The virtual special issue that we have edited seamlessly combines the recent developments and an outlook on future research in this field, highlighting fundamental questions, scientific cases and broad applications in other disciplines.
Despite the growing appeal of molecular/crystal orbital calculations, orbital-free quantum crystallography is emerging, in keeping with the emergence of orbital-free density functional theory (see Finzel, 2021; Tsirelson & Stash, 2021; Bartashevich et al., 2021).
While quantum crystallography often deals with molecular aspects of electron distribution, the role of environment and of intermolecular interactions is being ever more scrutinized (see Zheng et al., 2021; Macetti et al., 2021; Bergmann et al., 2021; Forni et al., 2021; Kleemiss et al., 2021).
Although scientists often think of electron density as the mere distribution of charge in a molecule/crystal, one should not forget that electrons do have a spin as well and that molecular or extended systems may feature an overall spin magnetic moment. Thus spin-density models are essential (see Souhassou et al., 2021), especially in view of the increasing development of spintronics. The paper by Souhassou et al. (2021) also deals with the refinement of orbital coefficients in inorganic solids, another frontier topic. The role of ligand coordination for setting the oxidation state of a metal is also discussed by Adamko Koziskova et al. (2021).
Landeros-Rivera, Contreras-García & Dominiak (2021) discuss refinement strategies in electron wavefunctions obtained from X-ray diffraction data while Launay & Gillet (2021) deal with the N-representability of reduced density matrices reconstructed from several X-ray scattering techniques. Shteingolts et al. (2021) instead discuss transferable aspherical atom models for improving the quality of refinements.
One of the appeals of quantum crystallographic techniques, especially in the past few years, is the possibility of using very accurate modelling (such as atomic multipolar coefficients and molecular wavefunctions) to improve the standard (bio)chemical crystallographic studies. Such a link is fundamental because quantum crystallography should be intimately connected with the rest of crystallography and all related sciences. The quest for highly accurate observations and ever more precise calculations, inherent to the most fundamental aspects of quantum crystallography, has many implications for applied science and technology. In this respect, the present state bears little difference to quantum mechanics, originally developed as a very sophisticated theory for elite scientists, which has proved to be vital for several technological applications, up to quantum computing.
We are confident that this special issue will contribute to attracting ever-growing interest not only in the fundamental bases of quantum crystallography, but also in its applicative aspects. We also thank all the authors of contributions to this special issue for their dedication and excellent work, and the Main Editors of Acta Crystallographica Section B for this opportunity.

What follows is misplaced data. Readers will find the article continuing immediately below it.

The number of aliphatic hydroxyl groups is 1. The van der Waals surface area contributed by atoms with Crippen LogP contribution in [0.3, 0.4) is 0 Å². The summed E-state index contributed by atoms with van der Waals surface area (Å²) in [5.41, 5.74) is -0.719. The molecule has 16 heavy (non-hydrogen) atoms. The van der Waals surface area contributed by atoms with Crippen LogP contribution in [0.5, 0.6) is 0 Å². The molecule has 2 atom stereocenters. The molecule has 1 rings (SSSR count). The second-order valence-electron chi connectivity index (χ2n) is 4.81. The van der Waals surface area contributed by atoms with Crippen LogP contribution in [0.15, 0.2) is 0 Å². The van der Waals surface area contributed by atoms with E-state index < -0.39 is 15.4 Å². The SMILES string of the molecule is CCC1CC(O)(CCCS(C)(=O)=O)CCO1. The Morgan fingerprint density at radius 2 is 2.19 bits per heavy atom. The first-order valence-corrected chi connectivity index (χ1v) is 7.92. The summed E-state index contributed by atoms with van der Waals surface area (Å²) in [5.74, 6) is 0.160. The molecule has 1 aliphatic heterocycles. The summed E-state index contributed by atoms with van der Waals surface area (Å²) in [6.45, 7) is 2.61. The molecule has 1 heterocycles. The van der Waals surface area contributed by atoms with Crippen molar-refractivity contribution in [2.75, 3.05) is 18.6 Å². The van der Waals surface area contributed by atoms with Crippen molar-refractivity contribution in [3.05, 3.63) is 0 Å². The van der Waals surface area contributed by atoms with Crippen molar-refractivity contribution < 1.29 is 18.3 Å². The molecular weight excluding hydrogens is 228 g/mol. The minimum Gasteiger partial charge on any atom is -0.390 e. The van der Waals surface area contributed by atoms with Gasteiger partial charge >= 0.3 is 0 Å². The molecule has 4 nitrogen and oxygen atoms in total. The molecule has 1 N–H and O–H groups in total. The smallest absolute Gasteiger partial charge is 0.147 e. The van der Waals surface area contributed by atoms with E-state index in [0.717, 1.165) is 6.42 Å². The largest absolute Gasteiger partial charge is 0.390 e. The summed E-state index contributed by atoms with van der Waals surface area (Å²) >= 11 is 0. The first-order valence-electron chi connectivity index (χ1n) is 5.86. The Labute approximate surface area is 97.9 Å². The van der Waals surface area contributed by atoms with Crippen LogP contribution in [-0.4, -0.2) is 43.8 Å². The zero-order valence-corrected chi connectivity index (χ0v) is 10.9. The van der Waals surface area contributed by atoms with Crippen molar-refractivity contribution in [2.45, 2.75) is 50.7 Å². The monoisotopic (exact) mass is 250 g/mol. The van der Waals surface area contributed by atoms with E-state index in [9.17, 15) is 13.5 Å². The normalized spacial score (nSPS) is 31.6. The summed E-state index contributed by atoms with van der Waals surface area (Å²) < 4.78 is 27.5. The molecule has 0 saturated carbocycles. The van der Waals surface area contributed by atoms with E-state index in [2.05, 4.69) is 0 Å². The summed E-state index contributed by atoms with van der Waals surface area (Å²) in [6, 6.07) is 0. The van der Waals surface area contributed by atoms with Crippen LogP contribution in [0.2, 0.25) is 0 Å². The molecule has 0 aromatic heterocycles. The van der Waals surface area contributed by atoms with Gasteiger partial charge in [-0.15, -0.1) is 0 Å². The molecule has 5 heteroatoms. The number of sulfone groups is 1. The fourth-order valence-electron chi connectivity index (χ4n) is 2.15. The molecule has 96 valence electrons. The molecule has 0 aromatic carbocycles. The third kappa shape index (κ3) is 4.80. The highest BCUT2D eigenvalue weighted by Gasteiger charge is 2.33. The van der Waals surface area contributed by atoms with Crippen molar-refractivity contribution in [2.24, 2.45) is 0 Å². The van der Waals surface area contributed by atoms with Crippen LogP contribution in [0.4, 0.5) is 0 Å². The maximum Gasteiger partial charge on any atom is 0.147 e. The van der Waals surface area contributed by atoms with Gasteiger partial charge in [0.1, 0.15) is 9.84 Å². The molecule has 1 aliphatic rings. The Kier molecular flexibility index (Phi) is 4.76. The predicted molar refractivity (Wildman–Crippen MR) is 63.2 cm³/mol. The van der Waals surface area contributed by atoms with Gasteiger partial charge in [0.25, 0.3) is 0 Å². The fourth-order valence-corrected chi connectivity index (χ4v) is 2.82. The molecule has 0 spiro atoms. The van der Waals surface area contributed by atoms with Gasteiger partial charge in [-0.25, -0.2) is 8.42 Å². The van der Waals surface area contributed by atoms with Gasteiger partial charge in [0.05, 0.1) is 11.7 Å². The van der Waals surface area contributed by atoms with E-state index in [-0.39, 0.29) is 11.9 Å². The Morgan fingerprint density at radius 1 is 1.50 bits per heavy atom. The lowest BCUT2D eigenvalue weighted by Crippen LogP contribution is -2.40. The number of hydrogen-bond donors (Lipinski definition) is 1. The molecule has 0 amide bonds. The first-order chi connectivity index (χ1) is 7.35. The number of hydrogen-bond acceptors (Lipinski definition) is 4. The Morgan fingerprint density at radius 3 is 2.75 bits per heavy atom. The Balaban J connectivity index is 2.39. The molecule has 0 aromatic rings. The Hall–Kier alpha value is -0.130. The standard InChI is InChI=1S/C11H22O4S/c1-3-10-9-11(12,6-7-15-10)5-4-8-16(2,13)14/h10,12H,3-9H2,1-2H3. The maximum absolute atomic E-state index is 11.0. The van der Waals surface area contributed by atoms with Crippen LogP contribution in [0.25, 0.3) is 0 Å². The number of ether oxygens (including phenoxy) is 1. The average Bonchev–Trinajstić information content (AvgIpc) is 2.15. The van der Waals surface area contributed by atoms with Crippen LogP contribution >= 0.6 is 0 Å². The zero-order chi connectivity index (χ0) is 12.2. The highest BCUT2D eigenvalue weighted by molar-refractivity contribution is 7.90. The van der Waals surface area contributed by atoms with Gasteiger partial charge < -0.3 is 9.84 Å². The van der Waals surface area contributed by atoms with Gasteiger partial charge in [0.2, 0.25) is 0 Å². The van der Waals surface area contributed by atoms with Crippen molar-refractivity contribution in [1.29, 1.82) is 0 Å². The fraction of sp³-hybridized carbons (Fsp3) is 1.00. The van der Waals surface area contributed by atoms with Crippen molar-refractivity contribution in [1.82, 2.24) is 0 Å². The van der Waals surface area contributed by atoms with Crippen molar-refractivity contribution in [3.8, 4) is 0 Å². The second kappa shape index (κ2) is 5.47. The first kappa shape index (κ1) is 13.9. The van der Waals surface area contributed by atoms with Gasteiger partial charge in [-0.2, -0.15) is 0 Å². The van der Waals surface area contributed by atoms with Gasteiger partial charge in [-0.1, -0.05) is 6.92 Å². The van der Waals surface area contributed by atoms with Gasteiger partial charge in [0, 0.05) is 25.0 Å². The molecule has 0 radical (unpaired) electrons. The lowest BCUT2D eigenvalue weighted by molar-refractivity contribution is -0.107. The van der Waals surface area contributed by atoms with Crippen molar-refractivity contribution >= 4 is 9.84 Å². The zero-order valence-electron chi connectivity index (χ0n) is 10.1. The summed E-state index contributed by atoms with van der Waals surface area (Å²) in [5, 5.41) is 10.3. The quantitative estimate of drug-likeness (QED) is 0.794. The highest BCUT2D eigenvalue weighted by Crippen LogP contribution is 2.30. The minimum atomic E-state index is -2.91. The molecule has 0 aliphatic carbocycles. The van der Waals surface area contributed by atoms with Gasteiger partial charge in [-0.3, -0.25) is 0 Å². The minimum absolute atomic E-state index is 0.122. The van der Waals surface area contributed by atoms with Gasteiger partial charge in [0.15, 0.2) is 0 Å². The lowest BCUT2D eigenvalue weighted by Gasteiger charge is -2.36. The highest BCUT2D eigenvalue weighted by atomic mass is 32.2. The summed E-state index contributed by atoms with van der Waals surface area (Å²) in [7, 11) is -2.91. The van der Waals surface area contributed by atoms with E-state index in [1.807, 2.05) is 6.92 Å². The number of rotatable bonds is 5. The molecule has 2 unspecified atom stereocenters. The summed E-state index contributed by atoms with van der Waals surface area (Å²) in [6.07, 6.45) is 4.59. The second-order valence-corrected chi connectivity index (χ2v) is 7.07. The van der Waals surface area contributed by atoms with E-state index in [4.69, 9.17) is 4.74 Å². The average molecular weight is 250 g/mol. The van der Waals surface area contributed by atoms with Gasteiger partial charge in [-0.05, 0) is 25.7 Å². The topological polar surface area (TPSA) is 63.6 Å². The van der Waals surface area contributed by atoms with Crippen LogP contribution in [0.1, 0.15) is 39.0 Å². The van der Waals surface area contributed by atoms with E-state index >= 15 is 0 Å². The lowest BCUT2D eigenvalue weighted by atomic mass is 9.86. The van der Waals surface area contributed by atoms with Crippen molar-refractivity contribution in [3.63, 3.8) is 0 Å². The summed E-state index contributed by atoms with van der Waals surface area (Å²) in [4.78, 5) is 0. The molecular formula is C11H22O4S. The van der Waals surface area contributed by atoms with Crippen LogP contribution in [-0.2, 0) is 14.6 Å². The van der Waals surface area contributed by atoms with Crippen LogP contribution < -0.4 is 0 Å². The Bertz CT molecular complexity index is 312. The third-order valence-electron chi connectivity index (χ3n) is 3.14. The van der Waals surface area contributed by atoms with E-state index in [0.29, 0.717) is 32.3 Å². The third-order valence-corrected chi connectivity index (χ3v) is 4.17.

The virtual special issue is available at https://journals.iucr.org/special_issues/2021/QCrOM2020.
We would like to acknowledge the excellent work accomplished by Sara Delahaie, Hugo Julien, Antoine Marras and Nizar Melk, who were – at the time – first year engineering students at CentraleSupelec. Their enthusiasm and hard work were decisive in the organization (in such a short timeframe) of the first online quantum crystallography meeting (QCrOM2020). We also thank CentraleSupelec for their permission to use their logo for the conference (and the cover page of this issue) as well as for their essential financial and technical support.
Adamko Koziskova, J. A., Chen, Y.-S., Grass, S.-Y., Chuang, Y.-C., Hsu, I-J., Wang, Y., Lutz, M., Volkov, A., Herich, P., Vánosová, B., Jelemenská, I., Bučinský, L., Breza, M. & Kožíšek, J. (2021). Acta Cryst. B77, 919–929.
Bader, R. F. W. (1990). Atoms in Molecules: A Quantum Theory. International Series of Monographs on Chemistry 22. Oxford: Oxford Science Publications.
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De Broglie, L. (1929). The Wave Nature of the Electron. Nobel Lecture.
Debye, P. (1915). Ann. Phys. 351, 809–823.
Gatti, C. (2005). Z. Kristallogr. 220, 399–457.
Jayatilaka, D. (1998). Phys. Rev. Lett. 80, 798–801.
Pauling, L. (1926). Letter to A. A. Noyes. Linus Pauling and The Nature of the Chemical Bond: A Documentary History website. https://scarc.library.oregonstate.edu/coll/pauling/bond/corr/corr278.1-lp-noyes-19260425.html
Pauling, L. (1939). The Nature of the Chemical Bond, 1st ed. New York: Cornell University Press.
Weiss, R. J. & Demarco, J. J. (1958). Rev. Mod. Phys. 30, 59–62.
This article was originally published in Acta Cryst. (2021). B77, 862–864.